Flashcards in Abruzzo Deck (14):
Eastern side of Central Italy, ranging from Mountains to the coast
Montepulciano d' Abruzzo
Montepulciano grape produces early drinking, simple wines of deep colour and moderate acidity.
Trebbiano d' Abruzzo
Uses Bombino (which is not usually a snubvariety of Trebbiano).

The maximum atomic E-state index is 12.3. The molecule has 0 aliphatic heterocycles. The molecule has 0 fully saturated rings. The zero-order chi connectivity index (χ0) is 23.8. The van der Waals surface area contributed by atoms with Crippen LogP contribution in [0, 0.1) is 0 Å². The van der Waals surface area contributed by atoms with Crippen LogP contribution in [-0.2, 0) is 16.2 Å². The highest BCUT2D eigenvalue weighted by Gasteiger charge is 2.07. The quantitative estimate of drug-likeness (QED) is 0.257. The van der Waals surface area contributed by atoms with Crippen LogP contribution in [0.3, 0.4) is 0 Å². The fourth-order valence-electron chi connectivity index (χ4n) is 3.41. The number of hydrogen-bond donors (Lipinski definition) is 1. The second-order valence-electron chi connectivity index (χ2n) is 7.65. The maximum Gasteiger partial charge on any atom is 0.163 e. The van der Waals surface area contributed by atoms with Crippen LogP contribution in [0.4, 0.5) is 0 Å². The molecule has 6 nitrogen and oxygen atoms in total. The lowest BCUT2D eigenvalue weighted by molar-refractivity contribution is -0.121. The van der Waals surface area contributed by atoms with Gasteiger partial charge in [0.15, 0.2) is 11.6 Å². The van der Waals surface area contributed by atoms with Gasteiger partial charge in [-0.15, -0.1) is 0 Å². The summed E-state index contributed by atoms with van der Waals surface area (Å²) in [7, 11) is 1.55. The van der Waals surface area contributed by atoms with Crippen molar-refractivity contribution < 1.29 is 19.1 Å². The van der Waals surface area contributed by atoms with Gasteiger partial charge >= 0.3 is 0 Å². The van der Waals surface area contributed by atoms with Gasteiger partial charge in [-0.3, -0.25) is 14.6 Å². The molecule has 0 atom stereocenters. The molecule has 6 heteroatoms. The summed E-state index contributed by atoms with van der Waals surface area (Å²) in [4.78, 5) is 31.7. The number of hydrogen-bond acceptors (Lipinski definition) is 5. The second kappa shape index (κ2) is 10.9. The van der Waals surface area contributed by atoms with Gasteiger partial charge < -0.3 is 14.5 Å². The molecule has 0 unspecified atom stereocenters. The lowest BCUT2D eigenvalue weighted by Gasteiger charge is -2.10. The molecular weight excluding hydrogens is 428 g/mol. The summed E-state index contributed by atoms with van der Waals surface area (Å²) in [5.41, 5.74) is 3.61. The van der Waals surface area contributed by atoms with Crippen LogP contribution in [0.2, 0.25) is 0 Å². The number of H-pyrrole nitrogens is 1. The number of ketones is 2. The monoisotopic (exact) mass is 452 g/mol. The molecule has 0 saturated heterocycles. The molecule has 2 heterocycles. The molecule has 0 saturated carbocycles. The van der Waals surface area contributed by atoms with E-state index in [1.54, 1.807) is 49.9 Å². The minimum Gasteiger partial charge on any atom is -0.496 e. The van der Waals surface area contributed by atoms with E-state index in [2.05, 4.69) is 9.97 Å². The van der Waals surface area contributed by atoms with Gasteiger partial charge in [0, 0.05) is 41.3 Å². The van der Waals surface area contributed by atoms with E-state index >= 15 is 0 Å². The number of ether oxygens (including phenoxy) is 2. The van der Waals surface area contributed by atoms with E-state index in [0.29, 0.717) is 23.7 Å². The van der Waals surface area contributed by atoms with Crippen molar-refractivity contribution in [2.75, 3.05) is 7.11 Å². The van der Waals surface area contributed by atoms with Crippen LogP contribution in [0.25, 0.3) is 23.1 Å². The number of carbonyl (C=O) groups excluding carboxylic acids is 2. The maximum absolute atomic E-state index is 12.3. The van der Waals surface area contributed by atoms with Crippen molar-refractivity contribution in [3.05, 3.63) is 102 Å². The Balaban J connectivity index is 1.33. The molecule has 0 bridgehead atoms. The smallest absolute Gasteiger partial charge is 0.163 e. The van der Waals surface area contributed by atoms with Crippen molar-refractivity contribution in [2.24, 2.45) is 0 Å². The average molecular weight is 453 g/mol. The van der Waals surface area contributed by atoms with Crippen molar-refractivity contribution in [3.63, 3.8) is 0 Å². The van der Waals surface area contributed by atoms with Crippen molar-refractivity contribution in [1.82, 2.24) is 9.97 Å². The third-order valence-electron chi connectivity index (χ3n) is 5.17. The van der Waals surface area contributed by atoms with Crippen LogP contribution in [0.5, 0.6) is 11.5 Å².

Mountainous region in central Italy with a significant coastline on the Adriatic sea to the south of marche and an important producer of wine (see map under italy). Abruzzo is seventh among Italy’s regions in terms of production, with a total output of just over 2 million hl (nearly 53 million gal) in 2011. Despite the presence of one of Italy’s better red grape varieties montepulciano d’Abruzzo, the warm climate, and favourable vineyard sites where the hills descend towards the Adriatic and enjoy the benefits of summer heat and solar radiation from the sea, most of the region’s production is still undistinguished. Abruzzo is particularly known for two varieties, the red Montepulciano and the white trebbiano d’abruzzo. Both varieties have been underachievers, mainly because of ignorance of site specifics and because yields of more than 100 hl/ha are allowed by law. This is not helped by the facts that until recently the entire region was covered by a single doc, Abruzzo, and only 80% of each principal variety is required. But the region has made convincing attempts at improving quality over quantity, doubtless helped by falling bulk wine prices and the vine pull scheme of the eu which has seen total vineyard area decline from 36,000 ha (89,000 acres) to 30,000 ha in the first decade of this century, with half of that dedicated to DOC production. Montepulciano d’Abruzzo is generally produced in two styles: a young, quaffing style, robustly fruity and best drunk in its first two years, and a more serious, almost Syrah-like style, where the wildness of the fruit is often tempered by a bit of oak. The huge Abruzzo DOC has been divided into five subzones (Alto Tirino, Casauria, Teate, Terre dei Peligni, and Terre dei Vestini), areas that have traditionally been associated with a finer quality of Montepulciano, plus the tiny DOC Controguerra. Subject to stricter production rules, the subzones’ vine density must be at least 4,000 vines/ha compared with DOC Abruzzo’s 2,500. The subzone system may well be the first step towards an increasing focus on terroir. With a minimum of 95% Montepulciano, three tiny, and potentially exciting, DOCs—Villamagna, Terre Tollesi, and Ortona—share the same tighter rules. The region currently has only one DOCG, Montepulciano d’Abruzzo Colline Teramane, which has still to prove its worth, but an important side effect is the concomitant reduction in permitted yields. Montepulciano d’Abruzzo was once prized as a blending wine in Italy’s north, Germany, and France, but an increasing amount of more serious examples from single producers, rather than from the omnipresent co-operatives, is bottled than ever before. Once Montepulciano is given full attention in vineyard as well as cellar, some seriously fine and age-worthy wines should result, evidenced by the Montepulciano of Emilio Pepe and Valentini, the latter better known for his fabled long-lived Trebbiano d’Abruzzo. Most of Abruzzo’s insipid whites labelled Trebbiano are not made of Trebbiano d’Abruzzo grapes at all, but the bland Trebbiano Toscano. Only if the first law of wine quality, lower yields, is respected, can a realistic assessment of Trebbiano d’Abruzzo’s quality be made.